Introducing “4 Projects, 25 Ideas for Practice” Lecture + Exhibition//php $catname; ?>
As part of H+A’s involvement with Roger Williams University’s Architecture Firm in Residence Program this fall, we were invited by the School of Architecture and Historic Preservation to develop an exhibition and corresponding lecture. Drawing upon the latest issue of H+ Magazine, the 25 Years Edition, “4 Projects, 25 Ideas for Practice” highlights some of the lessons we’ve drawn from the past 25 years of work and offers a closer look at four diverse projects from over the years: Glass House, Four51 Marlborough, FP3, and Boston Common Townhouse.
This past Tuesday, David Hacin kicked off H+A’s month-long exhibition on campus with a lecture entitled “Re-Envisioning Heritage: History as a Tool of Invention.” David’s opening remarks established a conceptual thread that he wove through the rest of the lecture by referencing H.G. Wells’ hit novel The Time Machine. Published in 1895, Wells tells the story of a scientist’s invention that allows him to travel freely through time without changing his physical location. The moral behind Wells’ story is that in acknowledging and understanding the history of a place, but also planning for its future, one comes to a better understanding of the surrounding world. He once wrote, “Face this world. Learn its ways, watch it, be careful of too hasty guesses at its meaning. In the end you will find clues to it all.” David went on to present four paradigmatic projects H+A has completed over the past quarter century, each framed by this concept of understanding and using the history of a specific place to improve its future.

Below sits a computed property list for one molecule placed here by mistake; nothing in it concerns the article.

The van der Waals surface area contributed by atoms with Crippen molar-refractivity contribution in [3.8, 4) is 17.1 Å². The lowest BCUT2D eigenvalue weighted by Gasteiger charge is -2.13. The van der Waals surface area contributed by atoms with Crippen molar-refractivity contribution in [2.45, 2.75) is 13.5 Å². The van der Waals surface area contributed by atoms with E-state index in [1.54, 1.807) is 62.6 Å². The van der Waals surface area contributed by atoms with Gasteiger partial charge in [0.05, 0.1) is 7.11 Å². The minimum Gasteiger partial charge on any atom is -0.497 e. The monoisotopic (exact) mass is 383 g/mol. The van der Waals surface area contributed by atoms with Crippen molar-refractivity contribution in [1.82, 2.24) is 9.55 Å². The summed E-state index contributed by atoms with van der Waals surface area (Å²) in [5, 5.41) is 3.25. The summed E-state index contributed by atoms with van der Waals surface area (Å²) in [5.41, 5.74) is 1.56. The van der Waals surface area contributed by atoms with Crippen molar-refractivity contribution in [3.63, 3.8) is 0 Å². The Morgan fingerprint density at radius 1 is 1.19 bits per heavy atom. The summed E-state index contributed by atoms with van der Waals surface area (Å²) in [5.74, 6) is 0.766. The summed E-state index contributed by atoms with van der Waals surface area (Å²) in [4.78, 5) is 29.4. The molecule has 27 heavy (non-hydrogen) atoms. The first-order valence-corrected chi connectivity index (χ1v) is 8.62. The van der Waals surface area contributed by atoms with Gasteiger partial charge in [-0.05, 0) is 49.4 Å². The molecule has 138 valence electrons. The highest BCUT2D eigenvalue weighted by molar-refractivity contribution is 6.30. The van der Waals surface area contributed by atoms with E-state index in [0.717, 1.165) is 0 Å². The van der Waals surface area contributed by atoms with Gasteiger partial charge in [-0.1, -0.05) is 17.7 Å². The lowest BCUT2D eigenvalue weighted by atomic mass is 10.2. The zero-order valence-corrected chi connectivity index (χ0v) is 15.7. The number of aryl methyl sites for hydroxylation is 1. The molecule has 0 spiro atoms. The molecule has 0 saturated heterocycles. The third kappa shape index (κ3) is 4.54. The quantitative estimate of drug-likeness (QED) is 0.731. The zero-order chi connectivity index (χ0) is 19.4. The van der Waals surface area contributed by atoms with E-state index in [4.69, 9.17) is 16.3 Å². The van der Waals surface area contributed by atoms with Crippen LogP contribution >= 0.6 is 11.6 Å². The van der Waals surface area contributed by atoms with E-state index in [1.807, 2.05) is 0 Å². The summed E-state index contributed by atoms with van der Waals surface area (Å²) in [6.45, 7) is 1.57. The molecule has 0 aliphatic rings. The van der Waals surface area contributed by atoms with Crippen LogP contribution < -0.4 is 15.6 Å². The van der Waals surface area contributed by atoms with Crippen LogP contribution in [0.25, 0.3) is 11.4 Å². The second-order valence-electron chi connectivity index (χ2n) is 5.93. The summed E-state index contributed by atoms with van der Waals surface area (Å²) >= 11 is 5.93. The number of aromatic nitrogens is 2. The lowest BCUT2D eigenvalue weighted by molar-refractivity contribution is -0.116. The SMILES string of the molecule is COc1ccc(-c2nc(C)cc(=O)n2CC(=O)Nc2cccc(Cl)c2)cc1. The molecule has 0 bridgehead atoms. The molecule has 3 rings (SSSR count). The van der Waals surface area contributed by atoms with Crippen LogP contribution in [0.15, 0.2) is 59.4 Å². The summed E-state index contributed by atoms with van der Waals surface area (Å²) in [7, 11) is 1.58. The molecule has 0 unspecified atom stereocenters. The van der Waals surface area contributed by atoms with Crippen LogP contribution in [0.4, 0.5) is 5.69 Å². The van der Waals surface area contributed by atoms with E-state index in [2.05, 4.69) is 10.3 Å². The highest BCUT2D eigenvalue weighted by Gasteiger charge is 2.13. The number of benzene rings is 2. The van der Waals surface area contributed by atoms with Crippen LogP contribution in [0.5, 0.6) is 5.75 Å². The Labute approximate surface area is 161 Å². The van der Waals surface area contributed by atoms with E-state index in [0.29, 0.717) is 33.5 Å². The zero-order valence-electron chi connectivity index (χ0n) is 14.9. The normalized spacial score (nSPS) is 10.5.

David discussed H+A’s relationship with the South End and took a deeper look at the four projects from the exhibition as it relates to this “sense of place through time” concept. He also touched on our approach to integrated design as it pertains to these projects.
“4 Projects, 25 Ideas for Practice” is accessible on weekdays between 9-5 PM in the SAAHP Exhibition Gallery at Roger Williams until November 30. Special thanks to Associate Dean Gregory Laramie, Assistant Professor Nathan Fash, John O’Keefe and all of the work study students for your involvement in the execution of the exhibition and lecture. It has truly been a pleasure working with RWU School of Architecture and Historic Preservation this fall and we look forward to the remaining weeks with our graduate studio students.